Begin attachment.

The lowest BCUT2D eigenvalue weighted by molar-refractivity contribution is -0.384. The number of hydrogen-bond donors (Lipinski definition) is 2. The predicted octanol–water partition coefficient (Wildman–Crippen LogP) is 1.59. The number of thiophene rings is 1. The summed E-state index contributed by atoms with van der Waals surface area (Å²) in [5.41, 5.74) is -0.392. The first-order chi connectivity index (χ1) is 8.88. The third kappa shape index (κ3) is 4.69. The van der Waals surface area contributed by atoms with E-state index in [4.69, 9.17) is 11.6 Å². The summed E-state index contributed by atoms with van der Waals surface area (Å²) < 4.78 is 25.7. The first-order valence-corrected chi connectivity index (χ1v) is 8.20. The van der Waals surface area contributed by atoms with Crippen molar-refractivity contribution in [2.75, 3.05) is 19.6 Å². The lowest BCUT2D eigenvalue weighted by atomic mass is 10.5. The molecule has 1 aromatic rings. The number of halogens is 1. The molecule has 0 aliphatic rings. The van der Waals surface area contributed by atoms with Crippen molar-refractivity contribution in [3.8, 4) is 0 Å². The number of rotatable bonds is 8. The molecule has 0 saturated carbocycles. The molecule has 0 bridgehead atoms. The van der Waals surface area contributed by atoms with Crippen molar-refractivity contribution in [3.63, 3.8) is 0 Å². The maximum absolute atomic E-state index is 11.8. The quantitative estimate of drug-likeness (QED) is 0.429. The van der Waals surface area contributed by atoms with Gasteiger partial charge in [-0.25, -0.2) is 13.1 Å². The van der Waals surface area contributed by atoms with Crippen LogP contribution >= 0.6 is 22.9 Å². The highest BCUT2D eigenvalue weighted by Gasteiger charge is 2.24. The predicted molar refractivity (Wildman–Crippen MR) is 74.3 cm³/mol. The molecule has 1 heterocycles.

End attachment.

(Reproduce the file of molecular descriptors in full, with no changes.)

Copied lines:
The lowest BCUT2D eigenvalue weighted by molar-refractivity contribution is -0.384. The number of hydrogen-bond donors (Lipinski definition) is 2. The predicted octanol–water partition coefficient (Wildman–Crippen LogP) is 1.59. The number of thiophene rings is 1. The summed E-state index contributed by atoms with van der Waals surface area (Å²) in [5.41, 5.74) is -0.392. The first-order chi connectivity index (χ1) is 8.88. The third kappa shape index (κ3) is 4.69. The van der Waals surface area contributed by atoms with E-state index in [4.69, 9.17) is 11.6 Å². The summed E-state index contributed by atoms with van der Waals surface area (Å²) < 4.78 is 25.7. The first-order valence-corrected chi connectivity index (χ1v) is 8.20. The van der Waals surface area contributed by atoms with Crippen molar-refractivity contribution in [2.75, 3.05) is 19.6 Å². The lowest BCUT2D eigenvalue weighted by atomic mass is 10.5. The molecule has 1 aromatic rings. The number of halogens is 1. The molecule has 0 aliphatic rings. The van der Waals surface area contributed by atoms with Crippen molar-refractivity contribution in [3.8, 4) is 0 Å². The number of rotatable bonds is 8. The molecule has 0 saturated carbocycles. The molecule has 0 bridgehead atoms. The van der Waals surface area contributed by atoms with Crippen molar-refractivity contribution in [3.63, 3.8) is 0 Å². The maximum absolute atomic E-state index is 11.8. The quantitative estimate of drug-likeness (QED) is 0.429. The van der Waals surface area contributed by atoms with Gasteiger partial charge in [-0.25, -0.2) is 13.1 Å². The van der Waals surface area contributed by atoms with Crippen LogP contribution >= 0.6 is 22.9 Å². The highest BCUT2D eigenvalue weighted by Gasteiger charge is 2.24. The predicted molar refractivity (Wildman–Crippen MR) is 74.3 cm³/mol. The molecule has 1 heterocycles.